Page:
Poultry
xClose

Loading ...
Swine
xClose

Loading ...
Dairy & Ruminant
xClose

Loading ...
Aquaculture
xClose

Loading ...
Feed
xClose

Loading ...
Animal Health
xClose

Loading ...
RSS

 

November 15, 2008

 

CBOT Corn Review on Friday: Ends higher on short covering, wheat support

 

 

Late short covering and spillover strength from wheat supported a modest climb in Chicago Board of Trade corn futures Friday.

 

December corn ended up 3 1/4 cents to US$3.80 1/4 per bushel, March corn ended up 3 1/2 cents to US$3.97, and May corn ended up 3 3/4 cents to US$4.08 1/2.

 

The market was lower for much of the day, as outside markets, particularly U.S. stocks, applied pressure to commodities. But corn didn't re-test the new seasonal low set this week at US$3.60 1/4, and a short-covering rally pushed the market into positive territory late.

 

"You had the sense that if the outsides would let us breathe, we'd close higher," a trader said. "That's pretty much what happened."

 

U.S. stocks trimmed what had been substantial losses, easing the pressure on corn. A turnaround in wheat, which has held support at US$5, has given corn support all week, traders added. Farm Futures analyst Arlan Suderman said that wheat's strength has given a base of support for corn both in prices and open interest.

 

Still, the market continues mainly to track U.S. stocks and crude oil.

 

"With the weekend coming up I don't think there's much courage to go outside what's been safe lately, and that's to trade the outside markets," Suderman said.

 

Some grains traders are tiring of the constant focus on outside markets, which have been very volatile and mostly negative.

 

"Right now there's no confidence in the system," a trader said. "It's too choppy for a fundamental grain trader."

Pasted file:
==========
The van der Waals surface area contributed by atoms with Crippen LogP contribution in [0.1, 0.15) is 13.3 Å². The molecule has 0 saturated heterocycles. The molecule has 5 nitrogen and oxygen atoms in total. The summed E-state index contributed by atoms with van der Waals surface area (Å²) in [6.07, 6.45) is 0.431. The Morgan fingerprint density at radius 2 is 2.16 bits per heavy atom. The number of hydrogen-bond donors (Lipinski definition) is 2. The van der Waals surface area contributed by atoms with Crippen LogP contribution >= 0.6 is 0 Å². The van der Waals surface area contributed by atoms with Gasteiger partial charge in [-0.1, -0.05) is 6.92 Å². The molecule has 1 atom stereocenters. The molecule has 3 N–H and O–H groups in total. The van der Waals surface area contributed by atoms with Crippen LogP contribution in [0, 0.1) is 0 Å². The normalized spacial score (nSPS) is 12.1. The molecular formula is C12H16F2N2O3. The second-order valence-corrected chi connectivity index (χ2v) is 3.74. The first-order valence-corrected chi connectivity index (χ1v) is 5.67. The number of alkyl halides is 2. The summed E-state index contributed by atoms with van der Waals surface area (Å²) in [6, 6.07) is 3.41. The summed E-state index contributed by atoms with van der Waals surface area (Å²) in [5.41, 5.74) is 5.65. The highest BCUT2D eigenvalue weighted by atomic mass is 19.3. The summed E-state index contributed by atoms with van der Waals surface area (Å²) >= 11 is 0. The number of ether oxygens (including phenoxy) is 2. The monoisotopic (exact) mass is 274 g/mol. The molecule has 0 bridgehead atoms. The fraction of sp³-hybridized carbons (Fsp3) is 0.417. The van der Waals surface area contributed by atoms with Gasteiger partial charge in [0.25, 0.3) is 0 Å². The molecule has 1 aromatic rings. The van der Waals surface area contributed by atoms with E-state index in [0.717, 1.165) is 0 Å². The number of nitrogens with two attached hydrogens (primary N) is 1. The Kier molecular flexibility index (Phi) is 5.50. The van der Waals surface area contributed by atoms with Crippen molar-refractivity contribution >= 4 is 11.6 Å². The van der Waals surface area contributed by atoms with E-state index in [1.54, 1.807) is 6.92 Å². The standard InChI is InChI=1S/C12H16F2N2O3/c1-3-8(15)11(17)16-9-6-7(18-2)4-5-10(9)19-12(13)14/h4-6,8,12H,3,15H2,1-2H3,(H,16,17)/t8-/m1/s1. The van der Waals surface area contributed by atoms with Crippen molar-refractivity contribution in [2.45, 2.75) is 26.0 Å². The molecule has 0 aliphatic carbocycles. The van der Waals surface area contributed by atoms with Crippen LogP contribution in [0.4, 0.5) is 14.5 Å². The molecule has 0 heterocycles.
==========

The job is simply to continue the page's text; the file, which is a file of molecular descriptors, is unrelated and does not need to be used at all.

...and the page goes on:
Another trader said that both the grains and the equities have been showing encouraging signs. In particular, both markets have held above their lows despite continued bad news. Corn managed to gain despite export sales reported Friday that continue to be "horrible." December corn gained 4 3/4 cents on the week.

 

The global economic swoon has dampened demand expectations for corn and other commodities. End-users, content to let the market continue to fall, have been buying small quantities to meet their immediate needs, analysts say.

 

Wet weather in the U.S. corn belt has been supportive all week, but analysts say producers should likely be able to make better harvest progress next week.

 

CBOT oats futures ended lower. December oats were down 10 1/2 cents to US$2.15 1/2 per bushel, and March oats were down 10 1/2 cents to US$2.31 1/2.

 

Ethanol futures were higher. December ethanol was up US$0.013 to US$1.661 per gallon and January ethanol was up US$0.015 to US$1.650.

 

Share this article on FacebookShare this article on TwitterPrint this articleForward this article
Previous
My eFeedLink last read